…or so I thought, back in the days when I considered “working out” to mean my walk around the park that happened precisely two occasions per year.
I remember watching Legally Blonde for the first time, when Elle Woods arrives at her defense logic by means of endorphins (“Happy people just don’t commit murder!”), and thinking – how can exercise make anyone happy? All I feel before, during, and post-exercise is blah, dread, pain, and excruciating are-we-done-yet syndrome – those people are just insane if they look forward to this torture!
Well, things have changed, people. Today, as I pondered the deep blue of the sky and practically smiled my way home from the gym, it occurred to me that I do indeed like working out. Somehow, in the time since last year’s New Year’s resolution to work out more, I have not only kept my resolve but begun to enjoy it.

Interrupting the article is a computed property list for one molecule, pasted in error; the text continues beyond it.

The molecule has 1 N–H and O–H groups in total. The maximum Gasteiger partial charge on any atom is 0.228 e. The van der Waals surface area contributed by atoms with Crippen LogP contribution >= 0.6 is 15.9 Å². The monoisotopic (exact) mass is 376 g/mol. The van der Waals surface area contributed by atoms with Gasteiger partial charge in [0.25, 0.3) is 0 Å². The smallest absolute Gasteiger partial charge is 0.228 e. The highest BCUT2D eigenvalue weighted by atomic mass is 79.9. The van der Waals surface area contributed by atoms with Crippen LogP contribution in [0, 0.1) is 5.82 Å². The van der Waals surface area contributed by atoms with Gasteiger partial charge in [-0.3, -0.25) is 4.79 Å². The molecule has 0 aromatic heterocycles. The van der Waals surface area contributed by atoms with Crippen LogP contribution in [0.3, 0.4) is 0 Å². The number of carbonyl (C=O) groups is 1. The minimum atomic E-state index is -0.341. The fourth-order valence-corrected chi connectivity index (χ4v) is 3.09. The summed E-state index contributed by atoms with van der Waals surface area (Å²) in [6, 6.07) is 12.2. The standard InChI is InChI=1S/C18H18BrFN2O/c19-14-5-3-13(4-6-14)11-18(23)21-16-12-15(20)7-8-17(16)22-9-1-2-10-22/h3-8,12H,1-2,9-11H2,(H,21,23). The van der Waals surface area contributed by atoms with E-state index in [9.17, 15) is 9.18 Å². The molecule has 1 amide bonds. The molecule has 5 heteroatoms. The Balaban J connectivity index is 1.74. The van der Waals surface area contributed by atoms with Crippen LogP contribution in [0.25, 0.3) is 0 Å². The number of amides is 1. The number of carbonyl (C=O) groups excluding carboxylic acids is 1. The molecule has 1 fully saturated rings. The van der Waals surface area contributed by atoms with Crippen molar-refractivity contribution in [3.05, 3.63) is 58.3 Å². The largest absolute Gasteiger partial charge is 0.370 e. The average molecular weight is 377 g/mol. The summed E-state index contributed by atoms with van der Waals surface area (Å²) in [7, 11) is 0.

I’ve come a long way from those ancient days before I got my Ipod (January, 2008). Back then, music was my only motivation. I must have been a sight to behold, balancing my annoying, skiptastic CD player in the palm of my hand as I cruised past the elderly on the civic center track (seven times around = one mile). The concept of going to an actual gym was both foreign and intimidating. Work out, in front of people? No.
Now, I go to yoga classes – with three walls of mirrors – as often as my schedule allows. I lift weights, run, row, and do the elliptical machine. I’m getting better at holding my planks – both regular and side variations (yay!).
The best part? It’s paying off, physically and mentally. Combined with my newfound love of eating well (Good riddance forever, chipotle bleu-cheese bacon burger from Chili’s), my body feels – and looks – better than ever. When I can’t work out for a few days, I actually miss it now. Go figure. Let this be encouragement for those of you who still consider endorphins to be creatures of myth – a little discipline goes a long way, and eventually, it will get better.